Just like preliminary interviews, short-list interviews can take practically any form. At one end of the spectrum, they can be a one-on-one interview with the interviewer who saw you the first time. At the other extreme, they can be a full blown panel session with you sitting in the lonely space in front of a long table surrounded by faces you have never seen before.
Characteristics of Short-List Interviews
Given their diversity, it is hard to make generalisations about short-list interviews and the form they will take. However, the following points are worth noting:
- With fewer candidates to see, time constraints are less of an issue. Either longer time slots will be allocated to each interview or candidates will be seen on separate occasions instead of in a string of interviews. Alternatively, the interviews will be allowed to over run because the knock-on effects will be less serious.
- The purpose of the interview is to decide who to offer the job to (rather than to assess ‘broad suitability).
Keep Up the Good Work
A short-list interview is very much a case of carrying on where you left off at the end of the first interview. In other words, you have done well up to now so keep going (keep up the good work). Focus on what got you this far and aim to give the employers more of the same.
Will Anything Help You?
- Remember the engagement factors and do your best to be you (in a close run match, the job could be offered to the candidate who the employer feels most comfortable with and this is unlikely to be someone who comes across as a cardboard cutout).
- Do not do anything that could put dents in your credibility. Again look at your CV and application form before you go to the interview, so that you are fully briefed on everything you have said about yourself. In addition, try to recall the answers to questions you gave at the first interview, so that you do not fall into the trap of giving conflicting information.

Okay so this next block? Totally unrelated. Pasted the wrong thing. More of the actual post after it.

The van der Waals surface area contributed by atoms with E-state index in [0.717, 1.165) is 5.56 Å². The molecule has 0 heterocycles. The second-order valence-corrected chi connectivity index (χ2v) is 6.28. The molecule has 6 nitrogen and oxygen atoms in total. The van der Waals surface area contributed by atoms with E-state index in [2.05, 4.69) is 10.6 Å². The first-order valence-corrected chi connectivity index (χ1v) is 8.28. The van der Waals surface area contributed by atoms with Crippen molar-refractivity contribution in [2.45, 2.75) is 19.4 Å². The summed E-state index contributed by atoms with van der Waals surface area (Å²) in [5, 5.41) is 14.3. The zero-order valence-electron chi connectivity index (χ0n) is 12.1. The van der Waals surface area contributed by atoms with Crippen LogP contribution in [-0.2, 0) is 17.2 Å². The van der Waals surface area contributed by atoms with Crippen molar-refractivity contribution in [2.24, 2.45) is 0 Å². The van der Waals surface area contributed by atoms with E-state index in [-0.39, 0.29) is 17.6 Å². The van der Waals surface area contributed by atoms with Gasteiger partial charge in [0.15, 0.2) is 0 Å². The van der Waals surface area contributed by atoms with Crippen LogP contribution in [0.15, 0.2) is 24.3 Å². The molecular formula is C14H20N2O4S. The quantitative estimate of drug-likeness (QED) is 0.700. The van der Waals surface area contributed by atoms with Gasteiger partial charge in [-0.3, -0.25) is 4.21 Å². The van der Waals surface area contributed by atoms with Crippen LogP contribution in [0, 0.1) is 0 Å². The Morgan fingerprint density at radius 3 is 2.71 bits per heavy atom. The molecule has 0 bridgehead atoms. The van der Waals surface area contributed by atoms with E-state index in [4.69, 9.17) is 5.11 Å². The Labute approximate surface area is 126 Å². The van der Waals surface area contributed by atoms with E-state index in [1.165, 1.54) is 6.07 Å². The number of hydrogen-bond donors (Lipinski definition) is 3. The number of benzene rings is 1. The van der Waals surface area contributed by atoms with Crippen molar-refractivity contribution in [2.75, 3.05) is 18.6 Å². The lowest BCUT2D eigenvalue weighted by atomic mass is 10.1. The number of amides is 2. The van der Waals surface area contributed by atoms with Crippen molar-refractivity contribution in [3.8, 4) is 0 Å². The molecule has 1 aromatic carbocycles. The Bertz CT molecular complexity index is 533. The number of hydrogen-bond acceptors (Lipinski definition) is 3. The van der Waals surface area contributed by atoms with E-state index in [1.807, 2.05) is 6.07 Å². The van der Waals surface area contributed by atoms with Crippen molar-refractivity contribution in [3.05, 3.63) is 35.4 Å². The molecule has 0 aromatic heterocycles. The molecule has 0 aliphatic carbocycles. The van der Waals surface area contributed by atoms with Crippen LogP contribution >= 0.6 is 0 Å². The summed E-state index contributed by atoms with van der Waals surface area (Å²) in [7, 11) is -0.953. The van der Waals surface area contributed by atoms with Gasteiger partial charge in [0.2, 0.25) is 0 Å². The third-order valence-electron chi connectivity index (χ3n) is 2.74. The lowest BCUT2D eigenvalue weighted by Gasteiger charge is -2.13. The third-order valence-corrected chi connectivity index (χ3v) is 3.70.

- Remember the need to put clear space between you and the other candidates on the short-list. Do this by drawing attention to areas where you feel you may have the advantage.
Where Professionals Could Come to your Rescue
Where professionals (e.g. consultants, human resources specialists) have been involved in the early stages of selection, it is not unusual to find that they ‘sit in’ at the short-list stage. They may take a back seat, while most of the grilling is done by the line manager responsible for making the appointment. Where this happens, the professional will tend to have a vested interest in making sure that you come across in your best possible light because it shows that they made the right decision to put you on the short-list. This could include coming to your rescue if you start to flounder. Prick your ears up, therefore, if the professional who shortlisted you asks you a question. It could be a nudge to repair an omission or some damage you have inflicted on yourself unknowingly.
Do not go off on holiday or do anything else that could render you uncontactable in the period immediately following short-list interview. If a holiday is pre-booked (i.e. unavoidable), make sure you tell the employer and give your date of return. Do not risk being away when the employer tries to put the job offer in your hands.
Janet Moonly is working as an assistant manager from a well-known company. Ivy Exec have given her the best job opportunity.